The thing about protest candidates is that you can rip Washington and the political establishment all you want, but eventually you have to say what you're for.

By Thursday, Paul had turned on Maddow, telling Laura Ingraham that his decision to appear "was a poor political decision and probably won't be happening anytime in the near future. Because, yeah, they can play things and want to say, 'Oh you believed in beating up people that were trying to sit in restaurants in the 1960s.' And that is such a ridiculous notion and something that no rational person is in favor of. She went on and on about that. . . . Seems to have unleashed some of the loony left on me."

Joe Scarborough, the former GOP congressman, issued this warning on his MSNBC show: "Rand Paul has until the end of the day to retract those statements and to say he was wrong there and to say he was wrong when he spoke to the editorial board in Louisville or else he's going to have a blood bath and I don't think he'll recover."

The Paul camp put out a damage-control statement: "I unequivocally state that I will not support any efforts to repeal the Civil Rights Act of 1964." (Huh? Was anyone talking about repealing it?) And he's still talking about the law's intent being "to stop discrimination in the public sphere." Plus, "we are sure to hear more wild, dishonest smears during this campaign."

But Maddow, NPR and the Courier-Journal didn't smear anyone. They asked questions.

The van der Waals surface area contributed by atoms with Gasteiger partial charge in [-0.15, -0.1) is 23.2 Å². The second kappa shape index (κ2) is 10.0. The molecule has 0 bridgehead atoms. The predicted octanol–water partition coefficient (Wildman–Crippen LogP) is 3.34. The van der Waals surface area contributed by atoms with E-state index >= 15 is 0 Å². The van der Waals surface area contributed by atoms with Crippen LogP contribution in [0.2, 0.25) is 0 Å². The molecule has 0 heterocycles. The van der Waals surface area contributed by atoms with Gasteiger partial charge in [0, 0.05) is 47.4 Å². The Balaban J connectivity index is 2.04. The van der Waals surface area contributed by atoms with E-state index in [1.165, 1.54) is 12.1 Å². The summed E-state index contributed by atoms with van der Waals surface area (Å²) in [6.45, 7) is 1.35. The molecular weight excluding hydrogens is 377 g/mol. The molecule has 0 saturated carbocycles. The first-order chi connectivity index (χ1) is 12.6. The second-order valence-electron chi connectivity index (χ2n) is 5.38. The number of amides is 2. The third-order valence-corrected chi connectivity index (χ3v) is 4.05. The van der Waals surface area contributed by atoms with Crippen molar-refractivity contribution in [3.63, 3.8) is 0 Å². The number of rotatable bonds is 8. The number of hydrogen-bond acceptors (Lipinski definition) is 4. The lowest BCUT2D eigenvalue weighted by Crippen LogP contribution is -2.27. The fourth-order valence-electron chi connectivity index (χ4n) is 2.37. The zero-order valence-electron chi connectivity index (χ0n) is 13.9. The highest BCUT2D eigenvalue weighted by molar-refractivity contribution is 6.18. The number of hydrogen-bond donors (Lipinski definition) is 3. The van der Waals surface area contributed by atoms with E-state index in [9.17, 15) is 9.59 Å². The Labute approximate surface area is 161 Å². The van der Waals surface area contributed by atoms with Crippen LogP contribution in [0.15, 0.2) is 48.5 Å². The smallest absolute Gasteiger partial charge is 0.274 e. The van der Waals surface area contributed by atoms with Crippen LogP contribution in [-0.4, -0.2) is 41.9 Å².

And by the way, it was back on April 25 that a Courier-Journal editorial said that Paul "holds an unacceptable view of civil rights, saying that while the federal government can enforce integration of government jobs and facilities, private business people should be able to decide whether they want to serve black people, or gays, or any other minority group." So how come, with the millions of words lavished on this race, the national press barely mentioned this?

Andrew Sullivan says he can see Paul's point -- but only up to a point:

"This is why so many feel contempt for Rand Paul. But it's one reason I am glad he will be more integrated into the American conversation. I don't agree with Paul on the Civil Rights Act because I believe that the legacy of slavery and segregation made a drastic and historic redress morally vital for this country's coherence, integrity and unity.